This is not the first time in recent memory that the state Controller’s race went into overtime to determine a winner.
In both the state Controller’s race of 1994 and 2002 Republican Tom McClintock had to wait until after Election Day to see if he won the job. He lost both times, first to Kathleen Connell by 2.3%, then to Steve Westly by less thee-tenths of one percent, a mere 16,811 votes out of over six-and-a-half million cast.
The nip-and-tuck race for second place in this year’s Controller’s race has as much tension as California Chrome’s run for the Triple Crown. Like the California horse, two of the three contestants vying for the second spot in the general election to battle Fresno mayor Ashley Swearengin will run out of the money.
John Hrabe over at Calnewsroom has been doing a bang-up job monitoring the subtle shifts in the Controller’s race vote count. His latest figures (as of 2 A.M. this morning) show Betty Yee with a 165-vote lead over John Perez. Both Democrats Yee and Perez have 21.6% of the vote, while Republican David Evans has 21.3%.
Is it just an election oddity that in a few recent elections this particular constitutional office has involved long counts that take days to determine who did best?
The Controller has an important position in the state government. He or she is the state’s chief fiscal officer, conducting audits and reviews of state operations while acting as the state’s accountant and bookkeeper. The Controller can get involved in many aspects of the state government because the holder of the office sits on 76 boards and commissions.
Current Controller John Chiang used the power of the office to thrust himself into a couple of controversial issues as the state’s money manager. First he opposed Governor Arnold Schwarzenegger’s move to limit state employees to federal minimum wage during a budget crisis. Then he told the legislature that he determined that the legislators did not present a balanced budget and under Proposition 25’s provisions, as Controller, he would not pay them.
Legislators took Chiang to court and a Superior Court judge ruled against him. As Loren Kaye noted on this site at the time Judge David Brown speculated semi-facetiously that if Chiang’s position stood, “the big race in California is going to be for Controller because the Controller is going to be the person. He or she will be the top power in the state.”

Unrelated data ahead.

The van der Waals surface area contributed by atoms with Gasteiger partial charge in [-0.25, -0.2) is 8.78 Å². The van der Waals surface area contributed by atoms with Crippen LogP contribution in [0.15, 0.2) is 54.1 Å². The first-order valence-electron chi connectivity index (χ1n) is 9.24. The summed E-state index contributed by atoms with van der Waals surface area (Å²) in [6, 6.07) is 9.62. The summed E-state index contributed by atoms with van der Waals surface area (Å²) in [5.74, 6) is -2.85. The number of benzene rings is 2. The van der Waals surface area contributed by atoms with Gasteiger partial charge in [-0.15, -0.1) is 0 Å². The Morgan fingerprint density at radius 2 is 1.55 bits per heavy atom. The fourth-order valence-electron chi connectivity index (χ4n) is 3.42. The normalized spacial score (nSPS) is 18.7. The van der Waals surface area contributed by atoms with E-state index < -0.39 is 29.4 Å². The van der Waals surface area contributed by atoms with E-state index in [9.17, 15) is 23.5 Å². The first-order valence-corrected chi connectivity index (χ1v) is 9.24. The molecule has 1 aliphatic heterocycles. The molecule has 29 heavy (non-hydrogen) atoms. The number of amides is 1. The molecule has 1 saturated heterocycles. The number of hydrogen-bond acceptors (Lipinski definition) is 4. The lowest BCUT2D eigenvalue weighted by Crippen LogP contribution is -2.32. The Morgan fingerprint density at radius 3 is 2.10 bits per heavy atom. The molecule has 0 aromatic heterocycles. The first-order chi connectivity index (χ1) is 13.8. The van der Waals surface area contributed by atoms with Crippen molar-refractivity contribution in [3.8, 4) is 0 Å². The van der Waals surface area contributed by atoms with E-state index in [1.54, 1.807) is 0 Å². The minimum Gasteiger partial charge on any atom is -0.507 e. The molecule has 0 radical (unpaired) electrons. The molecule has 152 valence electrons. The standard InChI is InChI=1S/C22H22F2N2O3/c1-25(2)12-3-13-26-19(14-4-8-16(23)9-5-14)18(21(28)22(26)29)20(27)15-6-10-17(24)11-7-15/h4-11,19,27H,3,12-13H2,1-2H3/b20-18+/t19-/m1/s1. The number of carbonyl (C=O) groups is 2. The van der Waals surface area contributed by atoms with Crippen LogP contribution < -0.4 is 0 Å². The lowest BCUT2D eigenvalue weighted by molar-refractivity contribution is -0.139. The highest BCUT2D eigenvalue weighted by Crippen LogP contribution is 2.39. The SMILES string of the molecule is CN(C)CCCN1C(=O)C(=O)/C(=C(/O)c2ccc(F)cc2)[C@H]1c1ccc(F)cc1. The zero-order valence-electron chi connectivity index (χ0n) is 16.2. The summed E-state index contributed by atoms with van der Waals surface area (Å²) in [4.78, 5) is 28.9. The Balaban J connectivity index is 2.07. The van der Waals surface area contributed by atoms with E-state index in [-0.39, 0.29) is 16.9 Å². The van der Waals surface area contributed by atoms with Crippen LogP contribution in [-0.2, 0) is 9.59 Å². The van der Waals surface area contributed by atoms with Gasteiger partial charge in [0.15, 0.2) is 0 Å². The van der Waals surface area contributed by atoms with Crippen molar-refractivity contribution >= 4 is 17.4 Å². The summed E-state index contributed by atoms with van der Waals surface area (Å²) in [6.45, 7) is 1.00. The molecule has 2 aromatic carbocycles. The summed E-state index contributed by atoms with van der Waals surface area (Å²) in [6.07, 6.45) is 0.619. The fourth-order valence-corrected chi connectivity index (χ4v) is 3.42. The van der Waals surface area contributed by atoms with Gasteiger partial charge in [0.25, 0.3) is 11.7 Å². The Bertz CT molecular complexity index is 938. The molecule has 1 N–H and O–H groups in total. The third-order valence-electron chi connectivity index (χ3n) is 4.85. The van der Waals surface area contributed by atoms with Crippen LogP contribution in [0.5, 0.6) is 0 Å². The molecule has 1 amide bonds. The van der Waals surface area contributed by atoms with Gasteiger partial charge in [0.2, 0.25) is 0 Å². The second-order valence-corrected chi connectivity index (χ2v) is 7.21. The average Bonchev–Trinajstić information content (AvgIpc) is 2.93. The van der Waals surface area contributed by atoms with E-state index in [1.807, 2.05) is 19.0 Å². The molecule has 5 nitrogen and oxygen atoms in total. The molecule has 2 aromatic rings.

Regardless how powerful the post actually is, it certainly has been competitive. There are only so many statewide offices in the state and politicians eye it, perhaps not for what they can do with the office but where it can take them.
Over the last half-century or so, two Controllers, Thomas Kutchel and Alan Cranston, went on to become United States Senators; one Controller was his party’s nominee for governor, but Houston Flournoy lost a close race to a fellow named Jerry Brown in 1974, and another Controller, Gray Davis, did achieve the governorship after a stop in the Lt. Governor’s office.
But, what explains that the Controller’s race is so competitive? As I note it certainly could be a fluke that the state has witnessed so many close Controller races. Otherwise it’s anyone’s guess why this has happened a number of times.
I’ll take a shot. Here’s my guess.
Likely, the voters don’t have a good grasp of exactly what the office does but they do know that it deals with the state’s money. With taxpayers consistently concerned about ‘fraud, waste and abuse’ in government and the proper and efficient use of taxpayers’ money they are trying to pick the best candidate to protect their money. Such concern doesn’t necessarily lend itself to partisan selections at election time as voters consider who best can handle the job making for an often more competitive race.
That’s my best guess on the number of close Controller’s contests. What’s yours?